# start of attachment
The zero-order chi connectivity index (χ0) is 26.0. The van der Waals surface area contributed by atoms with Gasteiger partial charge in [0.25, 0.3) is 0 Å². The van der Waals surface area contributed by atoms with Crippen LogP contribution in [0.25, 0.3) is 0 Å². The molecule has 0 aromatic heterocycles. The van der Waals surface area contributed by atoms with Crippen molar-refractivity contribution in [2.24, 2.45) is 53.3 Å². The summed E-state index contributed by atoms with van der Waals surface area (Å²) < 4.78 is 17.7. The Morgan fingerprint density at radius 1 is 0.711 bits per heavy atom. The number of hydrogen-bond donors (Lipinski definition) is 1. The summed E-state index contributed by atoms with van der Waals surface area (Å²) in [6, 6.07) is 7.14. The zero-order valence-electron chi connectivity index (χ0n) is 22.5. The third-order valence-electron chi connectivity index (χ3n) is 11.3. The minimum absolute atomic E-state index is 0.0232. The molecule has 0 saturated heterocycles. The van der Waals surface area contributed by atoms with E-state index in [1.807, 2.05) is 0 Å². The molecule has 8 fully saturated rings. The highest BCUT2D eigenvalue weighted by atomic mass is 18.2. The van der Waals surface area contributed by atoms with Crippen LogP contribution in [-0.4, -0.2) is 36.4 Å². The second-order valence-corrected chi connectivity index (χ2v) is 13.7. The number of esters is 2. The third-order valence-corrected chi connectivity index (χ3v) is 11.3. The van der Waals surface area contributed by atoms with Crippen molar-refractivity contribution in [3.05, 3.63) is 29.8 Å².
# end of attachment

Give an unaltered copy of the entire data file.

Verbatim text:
The zero-order chi connectivity index (χ0) is 26.0. The van der Waals surface area contributed by atoms with Gasteiger partial charge in [0.25, 0.3) is 0 Å². The van der Waals surface area contributed by atoms with Crippen LogP contribution in [0.25, 0.3) is 0 Å². The molecule has 0 aromatic heterocycles. The van der Waals surface area contributed by atoms with Crippen molar-refractivity contribution in [2.24, 2.45) is 53.3 Å². The summed E-state index contributed by atoms with van der Waals surface area (Å²) < 4.78 is 17.7. The Morgan fingerprint density at radius 1 is 0.711 bits per heavy atom. The number of hydrogen-bond donors (Lipinski definition) is 1. The summed E-state index contributed by atoms with van der Waals surface area (Å²) in [6, 6.07) is 7.14. The zero-order valence-electron chi connectivity index (χ0n) is 22.5. The third-order valence-electron chi connectivity index (χ3n) is 11.3. The minimum absolute atomic E-state index is 0.0232. The molecule has 0 saturated heterocycles. The van der Waals surface area contributed by atoms with E-state index in [1.807, 2.05) is 0 Å². The molecule has 8 fully saturated rings. The highest BCUT2D eigenvalue weighted by atomic mass is 18.2. The van der Waals surface area contributed by atoms with Crippen LogP contribution in [-0.4, -0.2) is 36.4 Å². The second-order valence-corrected chi connectivity index (χ2v) is 13.7. The number of esters is 2. The third-order valence-corrected chi connectivity index (χ3v) is 11.3. The van der Waals surface area contributed by atoms with Crippen molar-refractivity contribution in [3.05, 3.63) is 29.8 Å².